We’re already two matches into the five Test series, and the play has proved scintillating; England gained an early advantage through a comprehensive 169-run victory in Cardiff, but then the Australians came roaring back this last weekend with a stunning 405-run annihilation at Lord’s – with a day to spare as well. With 3 Test matches remaining, everything is well set for another enthralling series.
‘The Ashes’ derived from a term used in mock obituary written in the Sporting Times newspaper when Australia beat England at the Oval in 1882, stating that “English cricket has died, and the body cremated and the ashes taken to Australia.” The following year England toured Australia and beat them, and England captain Ivo Bligh was presented with a small urn reputed to contain the ashes of the ball used by the English in the victory – and dubbed by the Australians as “the ashes of Australian cricket”. Thereafter, every Test match series between the two countries has been a contest to win or retain those Ashes. To the beginning of 2015, Australia hold a narrow advantage over England, by 32 series victories to 31 (with five drawn), with the Australians winning 126 individual matches to the English total of 103.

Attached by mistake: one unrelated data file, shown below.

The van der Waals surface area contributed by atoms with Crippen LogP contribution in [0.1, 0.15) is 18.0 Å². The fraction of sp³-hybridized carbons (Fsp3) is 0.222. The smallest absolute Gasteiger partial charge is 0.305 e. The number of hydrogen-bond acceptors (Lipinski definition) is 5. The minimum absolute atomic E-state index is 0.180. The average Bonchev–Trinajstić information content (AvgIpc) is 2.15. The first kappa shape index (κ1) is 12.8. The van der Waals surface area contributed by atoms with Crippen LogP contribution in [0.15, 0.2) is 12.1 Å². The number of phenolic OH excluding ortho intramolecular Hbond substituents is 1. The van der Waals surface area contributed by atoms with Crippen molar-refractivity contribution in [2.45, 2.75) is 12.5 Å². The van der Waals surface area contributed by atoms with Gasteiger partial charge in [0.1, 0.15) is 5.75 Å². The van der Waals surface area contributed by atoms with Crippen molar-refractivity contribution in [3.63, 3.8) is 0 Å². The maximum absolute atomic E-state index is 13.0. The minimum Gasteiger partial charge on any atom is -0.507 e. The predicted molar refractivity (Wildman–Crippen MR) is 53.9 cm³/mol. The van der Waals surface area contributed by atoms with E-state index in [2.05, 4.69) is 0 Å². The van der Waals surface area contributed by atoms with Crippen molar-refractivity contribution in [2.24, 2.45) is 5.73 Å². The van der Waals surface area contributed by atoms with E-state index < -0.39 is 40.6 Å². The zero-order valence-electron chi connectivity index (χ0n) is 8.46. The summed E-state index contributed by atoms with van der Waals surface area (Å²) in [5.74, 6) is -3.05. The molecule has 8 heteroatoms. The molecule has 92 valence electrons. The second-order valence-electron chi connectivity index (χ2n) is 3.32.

Loughborough University has a proud cricketing tradition itself – its male and female MCCU teams regularly win trophies – and can count several alumni from their ranks who have gone on to play international and Test cricket, including Sam Billings, Monty Panesar and Nick Knight.
We have a broad range of cricketing books on our shelves in the Library, including the controversial autobiography by former England captain Kevin Pietersen in our Leisure Reading collection upstairs on Level 4, and Scyld Berry & Rupert Peploe’s intriguing account of the story behind the genesis of the Ashes, Cricket’s Burning Passion: Ivo Bligh & the Story of the Ashes, which you can find among our other cricket history books downstairs in our sports section on Level 2. Why not have a browse?
The Ashes Urn image by David Holt, reproduced under CC License from Flickr.